shell-like commandline handling.
mchars) ⇒ (ret
Quotes a string so that the shell (/bin/sh) will interpret the quoted string to mean unquoted-string. If you pass a filename to the shell, for example, you should first quote it with this function. The return value must be freed with
g-free. The quoting style used is undefined (single or double quotes may be used).
- a literal string
- quoted string
mchars) ⇒ (ret
Unquotes a string as the shell (/bin/sh) would. Only handles quotes; if a string contains file globs, arithmetic operators, variables, backticks, redirections, or other special-to-the-shell features, the result will be different from the result a real shell would produce (the variables, backticks, etc. will be passed through literally instead of being expanded). This function is guaranteed to succeed if applied to the result of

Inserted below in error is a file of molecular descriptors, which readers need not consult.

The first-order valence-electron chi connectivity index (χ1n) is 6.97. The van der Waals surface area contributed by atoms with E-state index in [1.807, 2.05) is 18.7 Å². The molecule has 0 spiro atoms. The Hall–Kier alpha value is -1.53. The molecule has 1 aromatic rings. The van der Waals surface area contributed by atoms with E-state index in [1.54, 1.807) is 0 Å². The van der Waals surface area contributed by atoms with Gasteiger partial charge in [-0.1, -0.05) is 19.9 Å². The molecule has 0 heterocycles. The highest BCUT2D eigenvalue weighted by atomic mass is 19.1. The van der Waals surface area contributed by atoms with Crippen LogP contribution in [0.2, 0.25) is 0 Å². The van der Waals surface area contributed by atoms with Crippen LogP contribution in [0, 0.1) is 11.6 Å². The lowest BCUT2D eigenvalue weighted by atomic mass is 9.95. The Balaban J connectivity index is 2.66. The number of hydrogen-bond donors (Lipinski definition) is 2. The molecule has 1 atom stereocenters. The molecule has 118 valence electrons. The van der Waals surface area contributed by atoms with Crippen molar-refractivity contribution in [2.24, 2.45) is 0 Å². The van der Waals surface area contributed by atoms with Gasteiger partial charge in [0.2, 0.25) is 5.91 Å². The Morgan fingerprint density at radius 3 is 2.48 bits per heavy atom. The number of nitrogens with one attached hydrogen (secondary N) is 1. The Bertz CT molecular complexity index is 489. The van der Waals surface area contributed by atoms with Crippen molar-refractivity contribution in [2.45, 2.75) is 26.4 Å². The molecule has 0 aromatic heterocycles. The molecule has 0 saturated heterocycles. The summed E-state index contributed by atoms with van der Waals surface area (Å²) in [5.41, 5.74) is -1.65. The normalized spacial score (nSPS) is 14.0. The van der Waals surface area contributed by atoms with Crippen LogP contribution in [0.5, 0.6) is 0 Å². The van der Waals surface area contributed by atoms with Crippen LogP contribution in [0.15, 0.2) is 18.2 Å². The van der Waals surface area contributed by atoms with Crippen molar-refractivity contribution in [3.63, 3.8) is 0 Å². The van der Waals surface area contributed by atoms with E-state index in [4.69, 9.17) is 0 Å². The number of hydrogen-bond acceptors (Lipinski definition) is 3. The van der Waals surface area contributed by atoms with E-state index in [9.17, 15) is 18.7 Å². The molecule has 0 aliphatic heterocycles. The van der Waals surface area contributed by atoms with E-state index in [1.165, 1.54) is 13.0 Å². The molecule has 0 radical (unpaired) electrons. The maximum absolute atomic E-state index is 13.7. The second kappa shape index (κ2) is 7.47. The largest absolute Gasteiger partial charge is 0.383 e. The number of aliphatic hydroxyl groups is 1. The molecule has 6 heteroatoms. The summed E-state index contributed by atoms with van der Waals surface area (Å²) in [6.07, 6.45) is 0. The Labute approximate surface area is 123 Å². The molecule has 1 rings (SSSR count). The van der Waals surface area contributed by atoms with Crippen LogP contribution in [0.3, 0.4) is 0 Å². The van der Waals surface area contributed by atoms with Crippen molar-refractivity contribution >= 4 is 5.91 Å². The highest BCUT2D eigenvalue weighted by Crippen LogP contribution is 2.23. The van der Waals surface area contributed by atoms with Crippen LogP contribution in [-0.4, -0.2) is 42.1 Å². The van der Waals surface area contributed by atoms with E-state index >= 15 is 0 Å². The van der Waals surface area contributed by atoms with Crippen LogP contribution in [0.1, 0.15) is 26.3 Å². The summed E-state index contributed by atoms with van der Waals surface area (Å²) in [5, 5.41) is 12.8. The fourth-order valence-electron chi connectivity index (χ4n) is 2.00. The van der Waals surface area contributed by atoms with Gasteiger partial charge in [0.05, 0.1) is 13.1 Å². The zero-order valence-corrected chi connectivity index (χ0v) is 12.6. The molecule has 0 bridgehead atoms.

g-shell-quote. If it fails, it returns ‘
#f’ and sets the error. The quoted-string need not actually contain quoted or escaped text;
g-shell-unquotesimply goes through the string and unquotes/unescapes anything that the shell would. Both single and double quotes are handled, as are escapes including escaped newlines. The return value must be freed with
g-free. Possible errors are in the
Shell quoting rules are a bit strange. Single quotes preserve the literal string exactly. escape sequences are not allowed; not even \' - if you want a ' in the quoted text, you have to do something like 'foo'\”bar'. Double quotes allow $, `, ", \, and newline to be escaped with backslash. Otherwise double quotes preserve things literally.
- shell-quoted string
- error return location or NULL
- an unquoted string